Nota Rep



You can read the replies I received from Republican lawmakers in the left hand column. Frankly, I'm impressed that these people bothered to respond to someone outside their district. Its a lot of work keeping up with email. They probably get 300 emails a day if not a lot more.


Fellow Republicans. 

I just read the Duluth News Tribune's editorial today. Sheesh! I've tried to get elected to the House over the course of 25 years so that I could bring Republicanism to Northeastern Minnesota. Its been a tough enough job even when I wasn't being embarrassed by self righteous nincompoops in the party.
The 27 vote margin you currently enjoy may seem unassailable but it's just one election away from total collapse. Scrap the Profile. Its a pain in the butt. However, if you don't pull these "code words" out of the replacement legislation you might as well get it over with and appoint Rush Limbaugh to be the Chaplain of the House and make evangelical Christianity the official state religion of Minnesota.
Keep it up and Tommy Rukavina will be the next Majority Leader.
Harry Welty
candidate for House Dist 7A (2002)
Opinions Opinions

Posted on Fri, Feb. 21, 2003 story:PUB_DESC
Stealth agenda creeps into overhaul of Profile

If you thought the Profile of Learning was "intrusive," wait until you see the new education requirements passed by the Minnesota House to replace it.

Among other things, the bill designated as HF2 requires Minnesota schools to "preserve and promote fundamental American principles stated in the Declaration of Independence and the Constitution of the United States... " So far, so good. But then comes the kicker. Minnesota schools are also required to teach "other such principles as national sovereignty, natural law and free-market enterprise." Most people will scratch their heads, wondering what this means exactly.

But to those who follow the books, talk shows and agendas of the extreme religious right, this is all too familiar. These are euphemisms, well-known "code words," for very particular educational goals.

By "natural law," they do not mean having children read Aristotle or Thomas Aquinas. They mean teaching that "God's law" is supreme, and overrides all human enactments. And by "God's law," they mean the law of God as revealed in the Bible. From this view, it is not the U.S. Constitution, laws and
decisions of democratically elected legislators or voters that define our rights and duties and place limits on government, but "higher law."

By "national sovereignty," they don't mean having children read about President Lincoln's use of national power to preserve the Union, President Eisenhower's use of national power to enforce Civil Rights laws or the U.S. role in creating international institutions, such as the United Nations, after World War II.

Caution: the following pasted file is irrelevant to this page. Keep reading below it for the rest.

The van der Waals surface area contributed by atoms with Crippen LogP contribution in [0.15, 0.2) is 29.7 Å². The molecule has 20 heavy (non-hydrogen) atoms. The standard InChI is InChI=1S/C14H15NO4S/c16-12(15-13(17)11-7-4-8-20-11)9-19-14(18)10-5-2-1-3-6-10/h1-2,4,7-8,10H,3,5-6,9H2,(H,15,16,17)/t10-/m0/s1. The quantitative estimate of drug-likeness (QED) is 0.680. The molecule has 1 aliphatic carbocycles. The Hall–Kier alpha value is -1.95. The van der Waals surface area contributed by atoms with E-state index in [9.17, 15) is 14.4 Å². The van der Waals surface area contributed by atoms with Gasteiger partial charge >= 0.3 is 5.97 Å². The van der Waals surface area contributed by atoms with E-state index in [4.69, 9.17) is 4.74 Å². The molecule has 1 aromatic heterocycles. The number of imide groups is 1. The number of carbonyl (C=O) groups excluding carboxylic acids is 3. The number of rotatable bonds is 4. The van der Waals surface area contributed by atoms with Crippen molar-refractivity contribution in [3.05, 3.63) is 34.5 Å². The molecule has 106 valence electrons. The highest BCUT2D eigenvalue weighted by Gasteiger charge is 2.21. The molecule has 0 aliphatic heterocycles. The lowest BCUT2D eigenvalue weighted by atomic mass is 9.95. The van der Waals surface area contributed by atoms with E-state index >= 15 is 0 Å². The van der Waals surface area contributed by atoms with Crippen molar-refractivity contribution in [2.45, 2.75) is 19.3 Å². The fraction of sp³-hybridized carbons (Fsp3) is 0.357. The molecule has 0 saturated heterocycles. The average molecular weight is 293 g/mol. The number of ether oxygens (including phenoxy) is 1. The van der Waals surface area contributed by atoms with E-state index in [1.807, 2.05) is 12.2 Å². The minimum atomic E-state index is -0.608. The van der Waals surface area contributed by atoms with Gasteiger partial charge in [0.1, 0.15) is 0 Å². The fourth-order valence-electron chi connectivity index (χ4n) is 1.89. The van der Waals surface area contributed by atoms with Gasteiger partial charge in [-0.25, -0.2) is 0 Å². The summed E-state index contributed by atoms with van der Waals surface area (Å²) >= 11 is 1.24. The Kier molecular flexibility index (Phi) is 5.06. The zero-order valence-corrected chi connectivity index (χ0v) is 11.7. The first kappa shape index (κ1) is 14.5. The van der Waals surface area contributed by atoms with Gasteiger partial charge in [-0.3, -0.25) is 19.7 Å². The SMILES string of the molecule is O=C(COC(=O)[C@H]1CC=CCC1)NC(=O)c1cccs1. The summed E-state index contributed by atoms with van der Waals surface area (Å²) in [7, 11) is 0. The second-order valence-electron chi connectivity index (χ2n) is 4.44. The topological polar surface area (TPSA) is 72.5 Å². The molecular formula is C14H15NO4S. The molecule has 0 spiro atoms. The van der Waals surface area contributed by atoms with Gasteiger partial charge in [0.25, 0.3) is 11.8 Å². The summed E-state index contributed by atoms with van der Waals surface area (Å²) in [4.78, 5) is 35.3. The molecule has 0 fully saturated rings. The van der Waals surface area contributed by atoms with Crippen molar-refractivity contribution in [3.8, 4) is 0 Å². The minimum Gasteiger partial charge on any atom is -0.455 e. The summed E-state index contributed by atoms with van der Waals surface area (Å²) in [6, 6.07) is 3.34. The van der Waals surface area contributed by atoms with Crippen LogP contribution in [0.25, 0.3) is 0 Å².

"National sovereignty" is the bugaboo of the black-helicopter crowd who have an obsessive, irrational fear of the United Nations. They don't mean teaching children about the historical relations and conflicts between the national government and the states since the founding or the role of international treaties in American law.

By "free-market enterprise," they don't mean having children read Adam Smith, the father of modern free-market economics. They mean teaching radical libertarian economics, where government plays absolutely no role in economic life. Smith, writing in the "Wealth of Nations" and "Theory of Moral Sentiments," believed in rational self-interest not ruthless individualism. He believed government has a duty to maintain public works and institutions that would not be maintained by any individual or group of individuals for lack of adequate profit.

In short, the Minnesota House has adopted the stealth agenda of the religious right as Minnesota's new educational goals. HF2 states explicitly that schools may not include "any other content standard inconsistent with this subdivision." Woe to those teachers and schools who want to teach something other than natural law.

The 110 House members who voted for HF2 were asleep at the wheel. It's one thing to be in favor of "rigorous academic standards." It's quite another to embrace the agenda of the extreme religious right. Local legislators Tom Huntley, Mary Murphy and Bill Hilty were among the few who voted against this radical overhaul of Minnesota education. Rep. Mike Jaros voted for it.

It will be up to the Minnesota Senate to repair the damage. Get those two lines out of the bill and then debate the merits of keeping or repealing the Profile of Learning.